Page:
View Full Version : recognition of hyperfocus and other symptoms in the UK


Sane_man
02-27-07, 11:00 PM
OK, haven't been on here in a while, I went to the doctors over a year ago now to try and get treatment for adult ADD. Finally, I'm seeing a psychologist (or a psychiatrist - I forget which is which), to try and substantiate a positive diagnosis. Some parts are going well (got a questionaire for my mother and myself to fill out and the answers were pretty off the scale on both of them) however other problems have arisen - mainly the fact that the NHS aren't the best listeners when it comes to their patients - if it's not in the book, it's not a factor. This is where hyperfocus comes in, which I've read up on and was surprised to see the results of. See people have commented 'you can't have ADD, you can spend hours on that computer/video game/reading that book/playing guitar' but I know fair well how my head works, and that all these things provide a form of high stimulation for me. Now I'm worried they'll count positive aspects towards a diagnosis as negative, so I'm wondering if there's any official text recognised by the NHS documenting hyperfocus as a factor in adults suffering ADHD?

I don't like all this forms and official crap. I suspect my questionaire and the other general questionaire get fed into Microsoft Mental Health Ascertainer(tm) and they give me a diagnosis based upon that.

astroellij
02-28-07, 01:39 AM
I would be interested in that information too as I have just been diagnosed myself after having probs with my 6 yr old, my description of him to the many doctors i have seen was "once he gets into a groove its almost impossible for him to switch lanes" he is too focused and cant let go. At the moment he is 9 and on meds for anxiety which have definately made a difference. I on the other hand have since been diagnosed ADD and found great relief on dex and am wondering if his diagnosis of anxiety may be incorrect.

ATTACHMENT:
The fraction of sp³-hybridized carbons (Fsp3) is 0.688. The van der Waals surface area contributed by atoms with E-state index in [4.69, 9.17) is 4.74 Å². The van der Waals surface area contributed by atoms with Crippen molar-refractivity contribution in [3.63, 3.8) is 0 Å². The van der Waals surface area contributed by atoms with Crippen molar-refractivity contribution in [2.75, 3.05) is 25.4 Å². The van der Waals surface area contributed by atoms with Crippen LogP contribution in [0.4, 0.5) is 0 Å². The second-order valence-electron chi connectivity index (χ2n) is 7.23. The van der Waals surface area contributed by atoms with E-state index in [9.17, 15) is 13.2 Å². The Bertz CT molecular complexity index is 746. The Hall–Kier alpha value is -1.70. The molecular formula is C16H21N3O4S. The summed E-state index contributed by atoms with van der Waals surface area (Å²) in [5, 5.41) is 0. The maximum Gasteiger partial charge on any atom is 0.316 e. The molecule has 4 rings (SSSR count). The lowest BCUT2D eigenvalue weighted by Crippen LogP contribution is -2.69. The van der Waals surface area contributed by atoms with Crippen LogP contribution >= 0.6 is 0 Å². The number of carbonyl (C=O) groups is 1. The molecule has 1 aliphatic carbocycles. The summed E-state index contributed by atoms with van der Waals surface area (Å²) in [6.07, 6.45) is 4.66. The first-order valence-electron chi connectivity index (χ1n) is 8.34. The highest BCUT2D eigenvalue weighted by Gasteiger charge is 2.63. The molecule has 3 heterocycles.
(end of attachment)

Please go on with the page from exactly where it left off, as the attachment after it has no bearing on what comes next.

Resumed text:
FuturePast
02-28-07, 07:56 AM
AFAIK there's no official NHS text used for diagnosing adult ADHD, and certainly not one that considers hyperfocus as part of the diagnosis.
The closest thing may be an editorial in the British Journal of Psychiatry (Jan 2007) by Dr. Philip Asherson of the Institue of Psychiatry/Maudsley Hospital where he says:In making the correct diagnosis there are potential traps for the inexperienced ADHD diagnostician.
First, ADHD symptoms may be not be evident in the clinic or other highly structured environments.
The reason is that ADHD symptoms may respond to (decrease in) situations that are highly novel or
salient to the individual, such as an important psychiatric evaluation.
It is therefore important to base mental state descriptions on a typical week and a variety of normal situations.

If you add to that your description of how you find those things stimulating, then that should cover it.
PM me if you want a copy of the whole article.

Imnapl
03-06-07, 03:25 PM
We have to be careful to distinguish the difference between hyper-focus and perseveration or difficulty with transitions.